“The term “affordable housing” has come to be associated with social programs and government subsidies, but it once meant commercially built houses that ordinary working people could afford. A pioneer of affordability was the builder Levitt and Sons, whose famous “Levittowns” were the first postwar examples of large, ­master-­planned communities. The story is ­well ­known…
unlike many architectural experiments that have been dealt with harshly by the passage of time — ­the ­high-­rise public-housing projects of the 1960s come to mind — Levittowns have remained desirable places to live. Even the names of the house models have survived. “Fabulous expanded Levittowner,” reads a recent Internet real estate ad for a house in the Bucks County community, “3 bedrooms, one bath, custom ­eat-­in kitchen.” It’s listed as sold…
Would it be possible to build a modern version of the affordable Levittowner? It would probably be a small house, closer to the 1,000 square feet of Alfred Levitt’s design than the 2,469 square feet that is today’s national average for new houses. Building smaller houses not only reduces construction costs, it is also good for the environment, saving materials and ­energy — ­and land. The house would still have three bedrooms, but it would also have at least ­one ­and ­a ­half bathrooms, since people have come to expect a powder room, even in small houses. Closets would be bigger, and there would be more of them. There would probably not be a living room, but the house would include a family room facing the backyard…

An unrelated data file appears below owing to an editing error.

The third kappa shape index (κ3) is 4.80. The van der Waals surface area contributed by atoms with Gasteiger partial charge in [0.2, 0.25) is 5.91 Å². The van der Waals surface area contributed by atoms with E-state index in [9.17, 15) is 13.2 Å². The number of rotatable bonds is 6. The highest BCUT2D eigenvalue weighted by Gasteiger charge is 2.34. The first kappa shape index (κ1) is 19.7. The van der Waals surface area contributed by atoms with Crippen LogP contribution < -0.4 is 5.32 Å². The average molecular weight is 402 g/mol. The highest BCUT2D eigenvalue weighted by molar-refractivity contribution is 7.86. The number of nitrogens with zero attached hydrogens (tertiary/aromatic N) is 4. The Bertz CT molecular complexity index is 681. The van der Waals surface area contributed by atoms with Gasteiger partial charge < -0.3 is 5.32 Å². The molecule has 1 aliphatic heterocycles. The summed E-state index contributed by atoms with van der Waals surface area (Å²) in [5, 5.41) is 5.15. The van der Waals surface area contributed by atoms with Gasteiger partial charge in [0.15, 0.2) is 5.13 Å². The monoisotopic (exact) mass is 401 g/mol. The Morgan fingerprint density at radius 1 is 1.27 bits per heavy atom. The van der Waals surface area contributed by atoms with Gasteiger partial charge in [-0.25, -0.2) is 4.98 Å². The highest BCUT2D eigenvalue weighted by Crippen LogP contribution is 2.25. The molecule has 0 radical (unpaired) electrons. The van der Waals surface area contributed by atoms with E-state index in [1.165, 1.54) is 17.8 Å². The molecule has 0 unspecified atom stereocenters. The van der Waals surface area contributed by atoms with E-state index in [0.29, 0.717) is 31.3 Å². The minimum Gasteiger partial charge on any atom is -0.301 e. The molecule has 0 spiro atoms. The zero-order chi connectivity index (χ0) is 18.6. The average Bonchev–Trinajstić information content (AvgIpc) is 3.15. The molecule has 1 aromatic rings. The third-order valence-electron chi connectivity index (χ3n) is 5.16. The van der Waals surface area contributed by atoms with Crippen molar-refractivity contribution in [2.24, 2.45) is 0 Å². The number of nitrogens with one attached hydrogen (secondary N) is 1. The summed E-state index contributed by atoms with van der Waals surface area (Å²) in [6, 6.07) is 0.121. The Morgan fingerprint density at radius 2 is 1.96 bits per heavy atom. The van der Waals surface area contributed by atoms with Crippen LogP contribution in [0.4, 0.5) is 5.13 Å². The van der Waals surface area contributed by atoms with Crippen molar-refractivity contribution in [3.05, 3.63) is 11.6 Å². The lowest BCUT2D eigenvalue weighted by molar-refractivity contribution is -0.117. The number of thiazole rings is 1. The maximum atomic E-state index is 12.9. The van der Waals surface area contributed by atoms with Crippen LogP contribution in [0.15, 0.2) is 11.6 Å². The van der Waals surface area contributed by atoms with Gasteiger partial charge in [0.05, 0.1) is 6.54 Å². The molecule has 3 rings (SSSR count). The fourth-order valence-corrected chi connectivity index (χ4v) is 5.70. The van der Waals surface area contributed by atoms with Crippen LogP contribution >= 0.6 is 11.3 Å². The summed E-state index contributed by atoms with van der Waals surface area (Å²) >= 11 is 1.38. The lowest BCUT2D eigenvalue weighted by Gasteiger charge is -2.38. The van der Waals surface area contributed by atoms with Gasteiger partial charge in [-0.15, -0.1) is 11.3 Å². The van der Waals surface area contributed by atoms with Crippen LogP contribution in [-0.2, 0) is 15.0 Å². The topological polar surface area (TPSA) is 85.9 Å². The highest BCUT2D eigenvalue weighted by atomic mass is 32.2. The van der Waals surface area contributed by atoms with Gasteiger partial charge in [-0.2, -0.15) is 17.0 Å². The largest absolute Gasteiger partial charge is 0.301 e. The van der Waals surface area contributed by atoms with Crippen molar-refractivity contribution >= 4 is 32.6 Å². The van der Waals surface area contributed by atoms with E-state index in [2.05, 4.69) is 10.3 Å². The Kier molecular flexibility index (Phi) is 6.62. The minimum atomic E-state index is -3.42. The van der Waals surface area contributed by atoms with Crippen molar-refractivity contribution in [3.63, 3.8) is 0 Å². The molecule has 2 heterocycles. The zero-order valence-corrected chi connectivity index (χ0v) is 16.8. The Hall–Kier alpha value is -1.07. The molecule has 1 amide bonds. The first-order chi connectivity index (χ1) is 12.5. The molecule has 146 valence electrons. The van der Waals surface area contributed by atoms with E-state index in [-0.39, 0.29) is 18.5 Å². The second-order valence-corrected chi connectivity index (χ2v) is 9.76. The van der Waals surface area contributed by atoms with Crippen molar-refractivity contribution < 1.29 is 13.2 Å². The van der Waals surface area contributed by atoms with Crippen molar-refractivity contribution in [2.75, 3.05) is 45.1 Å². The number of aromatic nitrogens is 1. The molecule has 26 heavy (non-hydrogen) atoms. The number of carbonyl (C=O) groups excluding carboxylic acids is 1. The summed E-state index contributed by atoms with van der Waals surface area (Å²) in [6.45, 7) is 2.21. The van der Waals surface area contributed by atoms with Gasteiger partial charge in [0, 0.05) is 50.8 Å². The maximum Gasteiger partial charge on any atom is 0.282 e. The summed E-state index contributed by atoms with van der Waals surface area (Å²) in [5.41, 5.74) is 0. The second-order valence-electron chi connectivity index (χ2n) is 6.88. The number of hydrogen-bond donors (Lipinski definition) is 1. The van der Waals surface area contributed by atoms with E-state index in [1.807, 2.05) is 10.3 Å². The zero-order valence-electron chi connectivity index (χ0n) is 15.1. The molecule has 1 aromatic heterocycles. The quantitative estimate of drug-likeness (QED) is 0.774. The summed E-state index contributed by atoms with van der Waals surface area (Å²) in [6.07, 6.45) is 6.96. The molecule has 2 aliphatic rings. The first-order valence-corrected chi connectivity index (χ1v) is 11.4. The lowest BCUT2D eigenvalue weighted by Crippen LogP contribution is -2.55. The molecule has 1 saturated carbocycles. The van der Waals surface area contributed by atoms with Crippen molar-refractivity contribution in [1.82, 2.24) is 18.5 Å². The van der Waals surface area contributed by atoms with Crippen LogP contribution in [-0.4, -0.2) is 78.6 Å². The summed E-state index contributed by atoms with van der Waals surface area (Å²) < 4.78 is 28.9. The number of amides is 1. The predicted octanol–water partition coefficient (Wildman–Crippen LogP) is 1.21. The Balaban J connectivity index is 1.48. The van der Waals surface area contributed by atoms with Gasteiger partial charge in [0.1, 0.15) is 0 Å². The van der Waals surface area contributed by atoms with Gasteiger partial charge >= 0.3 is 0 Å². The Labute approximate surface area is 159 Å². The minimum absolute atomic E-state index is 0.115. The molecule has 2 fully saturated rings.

So what’s keeping housing prices high? It’s not the size, and it’s not the construction costs, either… The other reason that serviced lots cost more is that there are fewer of them than the market demands. This is a result of widespread resistance to growth, the infamous not-in-my-backyard phenomenon, which is strongest in the Northeast, California, and the Northwest. Communities in growing metropolitan areas contend with increased urbanization, encroachment on open space, more neighbors, more traffic, and more ­school-­age children. Roads have to be widened, traffic lights added, and schools expanded, all of which lead to higher taxes. Voters commonly respond to these ill effects of growth by demanding restrictions on the number of new houses that can be built.”


How has this thought never occurred to me?

Also, “slow-growth” is practically its own political party in my Bay Area hometown. It’s such a problem.

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